Life in Portland Blog

Buying in Paris


Yes, I’ve just returned from two months in Paris and honestly, if I had my druthers, I’d move in a heartbeat.  I loved the small winding streets, the Arcs, the tiny fromageries and boulangeries, the pain cereal and baquette ancienne, the gardens, the palaces, Dior, Chanel, sidewalk cafes and the gorgeous 18th and 19th century stone apartment buildings with balconies, large windows and fabulous views of Parisian rooftops.

As well as taking French classes four days a week, I also did my research on Parisian real estate and spent time with Kathryn Brown of Paris Property Finders, a boutique real estate firm that specializes in helping Parisians and non-Parisians purchase apartments in Paris.  Kathryn herself is from the States and moved to Paris because she fell in love with the city.  We had lunch together at Les Temps des Cerises (The Time of Cherries: the name of song written in France in 1866), a small traditional bistro in the quartier Marais.  Over lunch we talked about buying in Paris and Kathryn told me that her buyers must have at least 800,000 euros or more to spend and preferably 1.2M euros.


Real Estate in Paris is expensive and while the U.S. and other parts of the world see values dropping, Paris continues to see prices go up.  Ile-de-France, the core of the city surrounded by the banlieu /suburbs,  is a relatively small area made up of 1,051 square miles but densely populated with 2.193 million residents.   According to an article on Time Magazine’s website in December 2010, Christian Lefebvre, president of the Paris Chamber of Notaries said “Paris is above all a classic example of a glaring shortage of supply in the face of roaring demand,” meaning there aren’t enough properties for the number of people who are looking for housing.  This is good news for owners and would-be investors as the rise in French prices isn’t due to bad mortgages or speculative buying and will unlikely be effected by the global economic downturn.

Although there are a few houses dotted across Paris, the great majority of people buy or rent apartments in buildings.  An old city code still prohibits construction of buildings higher then 37 meters, therefore the apartments tend to be four to five floors that give the city an intimate and manageable feel. Apartments come in all sizes – studios, one bedrooms, two bedrooms and, if you have well over $1M euros to spend, penthouse apartments with roof top gardens.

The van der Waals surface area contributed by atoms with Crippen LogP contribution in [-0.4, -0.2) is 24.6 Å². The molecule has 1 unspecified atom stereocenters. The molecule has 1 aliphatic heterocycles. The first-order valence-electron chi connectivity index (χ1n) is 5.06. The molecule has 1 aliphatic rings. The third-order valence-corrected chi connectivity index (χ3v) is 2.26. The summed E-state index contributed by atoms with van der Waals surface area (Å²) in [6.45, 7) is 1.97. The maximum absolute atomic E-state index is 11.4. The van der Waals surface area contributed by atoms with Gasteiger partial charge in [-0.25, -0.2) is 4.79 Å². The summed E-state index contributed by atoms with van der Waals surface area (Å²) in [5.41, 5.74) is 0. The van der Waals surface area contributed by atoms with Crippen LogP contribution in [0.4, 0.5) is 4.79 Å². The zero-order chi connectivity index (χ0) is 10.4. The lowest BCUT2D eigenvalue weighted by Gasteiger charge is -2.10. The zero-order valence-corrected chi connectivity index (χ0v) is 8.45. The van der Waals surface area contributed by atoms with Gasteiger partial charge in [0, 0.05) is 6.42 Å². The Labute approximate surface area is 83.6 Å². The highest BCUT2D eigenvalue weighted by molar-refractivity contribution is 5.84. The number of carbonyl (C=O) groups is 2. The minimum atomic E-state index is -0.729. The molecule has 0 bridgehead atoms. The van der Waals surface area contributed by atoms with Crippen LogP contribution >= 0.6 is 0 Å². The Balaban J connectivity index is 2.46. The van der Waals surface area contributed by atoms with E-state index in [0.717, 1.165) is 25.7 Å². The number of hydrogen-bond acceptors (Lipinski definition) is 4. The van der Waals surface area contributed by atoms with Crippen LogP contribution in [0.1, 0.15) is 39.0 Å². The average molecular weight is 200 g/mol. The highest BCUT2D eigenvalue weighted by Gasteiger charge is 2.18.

Kathryn told me her agents are often in bidding wars for good properties so competition is alive and well in the Parisian housing marketing.  As for financing, a buyer must have a minimum of 20% to use as a down payment and it is not unusual for banks to ask for 30% down.  Like here in the States, there are a variety of loans available including standard fixed rate loans, variable rates and interest only.  Interest rates for French mortgages start as low as 2.5% for variable loans and go as high as 4.10% for standard fixed rate loans.  If you are an American buying in France, you will need to to show a passport, proof of income, proof of residence, three months of bank statements, and an explanation of all other debt.  If you are interested in buying a Parisian apartment and don’t intend to live there full time, there is a thriving rental market for tourists and residents.  While searching for my own rental, I found monthly rental rates from 1000 euros (for a tiny tiny studio) to 15,000 euros or more a month for a two to three bedroom apartment in a great location.  That can add up to serious rental income to supplement a monthly French mortgage.

And if you don’t have an extra 1M euros hanging around, there is another way to buy in Paris that is gaining in popularity.  Known as Fractional Ownership, you are basically buying a share of time in a property.  If you are looking for a pied-a-terre or nice vacation home and don’t expect to spend more than a few months in Paris a year, buying into a property with other owners might be the answer for you.  Right now for 60,000 euros (approximately $87,000 US), you can buy through Paris Property Finders a one bedroom, one bath apartment in the Latin quarter in Paris (5th arrondissement).  To rent a lovely apartment for one month in Paris in the 5th, you are likely to pay around $2500 per week or $10,000 for the month.  Therefore, it would only take eight years worth of wonderful Parisian vacations to make your Fractional investment pay off.

I returned home feeling optimistic about the opportunities for Americans wishing to buy in Paris.  I learned a tremendous amount about the city itself and have some insider info as to where to buy, for how much and what you can get in each quartier.  If you have any interest, please don’t hesitate to get in touch to discuss a possible purchase.  I’ve got excellent real estate contacts in Paris and beyond and will keep on top of the market.  Whether it be a full-on purchase or fractional ownership, the Parisian market appears to be going up and staying up.  So if you’re interested, give me a call to talk Paris and properties, two subjects I will never grow tired of discussing!